HMS Glorious was the second of the three Courageous-class battlecruisers built for the Royal Navy during the World War I. Glorious was then rebuilt as an aircraft carrier during the late 1920s. It was recalled home in April 1940 to provide air cover for British forces landing in Norway.
On the way through the Norwegian Sea the funnel smoke from Glorious and her two escorting destroyers, Acasta and Ardent, was spotted by Germans.
Glorious did not alter course or increase speed, no combat air patrol was launched, no aircraft was ready on the deck for a quick take-off.
Scharnhorst scored its first hit when one 28.3-centimetre shell hit the forward flight deck and burst into the upper hangar, starting a large fire. This hit destroyed two Swordfishes that were being prepared for flight and the hole in the flight deck prevented any other aircraft from taking off.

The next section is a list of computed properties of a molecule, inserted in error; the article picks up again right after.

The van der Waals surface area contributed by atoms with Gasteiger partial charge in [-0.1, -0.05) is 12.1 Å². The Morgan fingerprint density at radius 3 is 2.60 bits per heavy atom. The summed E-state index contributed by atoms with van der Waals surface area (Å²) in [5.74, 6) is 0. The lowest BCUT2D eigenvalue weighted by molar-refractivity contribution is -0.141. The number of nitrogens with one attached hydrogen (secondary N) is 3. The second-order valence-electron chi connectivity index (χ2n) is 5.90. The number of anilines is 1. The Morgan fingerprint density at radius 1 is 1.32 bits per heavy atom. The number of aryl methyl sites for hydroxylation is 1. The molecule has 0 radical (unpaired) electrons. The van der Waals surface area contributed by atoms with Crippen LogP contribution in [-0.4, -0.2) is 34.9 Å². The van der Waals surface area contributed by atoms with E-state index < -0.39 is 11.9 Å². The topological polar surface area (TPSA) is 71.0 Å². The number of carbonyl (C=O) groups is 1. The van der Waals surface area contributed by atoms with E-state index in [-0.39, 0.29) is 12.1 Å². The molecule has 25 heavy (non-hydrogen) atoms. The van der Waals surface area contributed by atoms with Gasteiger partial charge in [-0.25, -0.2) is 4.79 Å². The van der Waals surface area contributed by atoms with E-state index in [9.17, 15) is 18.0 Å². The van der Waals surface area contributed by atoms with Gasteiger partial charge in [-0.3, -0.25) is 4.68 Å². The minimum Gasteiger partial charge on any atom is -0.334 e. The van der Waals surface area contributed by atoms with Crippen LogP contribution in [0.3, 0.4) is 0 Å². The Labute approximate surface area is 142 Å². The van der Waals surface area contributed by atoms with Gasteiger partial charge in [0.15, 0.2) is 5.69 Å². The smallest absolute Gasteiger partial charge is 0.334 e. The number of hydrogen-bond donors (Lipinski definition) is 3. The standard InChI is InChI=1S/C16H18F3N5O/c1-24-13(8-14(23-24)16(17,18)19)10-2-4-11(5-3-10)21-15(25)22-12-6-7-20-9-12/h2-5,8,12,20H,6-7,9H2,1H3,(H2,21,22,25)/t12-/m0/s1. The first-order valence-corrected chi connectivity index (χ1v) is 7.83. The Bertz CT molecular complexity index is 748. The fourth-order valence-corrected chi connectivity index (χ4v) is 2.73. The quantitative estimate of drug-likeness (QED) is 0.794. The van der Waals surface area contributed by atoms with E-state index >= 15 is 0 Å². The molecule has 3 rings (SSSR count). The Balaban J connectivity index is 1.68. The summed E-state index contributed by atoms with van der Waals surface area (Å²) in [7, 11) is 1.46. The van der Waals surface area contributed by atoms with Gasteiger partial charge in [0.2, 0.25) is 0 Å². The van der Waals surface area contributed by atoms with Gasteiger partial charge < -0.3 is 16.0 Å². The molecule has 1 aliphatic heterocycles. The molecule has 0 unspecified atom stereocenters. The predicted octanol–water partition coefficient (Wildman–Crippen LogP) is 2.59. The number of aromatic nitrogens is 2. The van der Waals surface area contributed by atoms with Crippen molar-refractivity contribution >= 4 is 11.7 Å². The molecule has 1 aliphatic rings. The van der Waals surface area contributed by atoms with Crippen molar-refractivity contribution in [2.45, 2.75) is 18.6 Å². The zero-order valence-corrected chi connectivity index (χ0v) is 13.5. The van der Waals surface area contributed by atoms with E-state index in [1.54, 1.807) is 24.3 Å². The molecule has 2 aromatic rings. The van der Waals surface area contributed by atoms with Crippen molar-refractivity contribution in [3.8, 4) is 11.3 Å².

Glorious was hit again in the center engine room and this caused it to lose speed. The German ships closed to within 16,000 yards and continued firing. Glorious was sunk with over 1,200 lives lost.
The Royal Navy knew nothing about the sinking until it was announced on German radio. The circumstances of the sinking were the subject of a debate in the House of Commons on January 28, 1999. The absence of normal airborne patrols over Glorious and its destroyers, in conditions of maximum visibility, were named as contributors to the sinkings.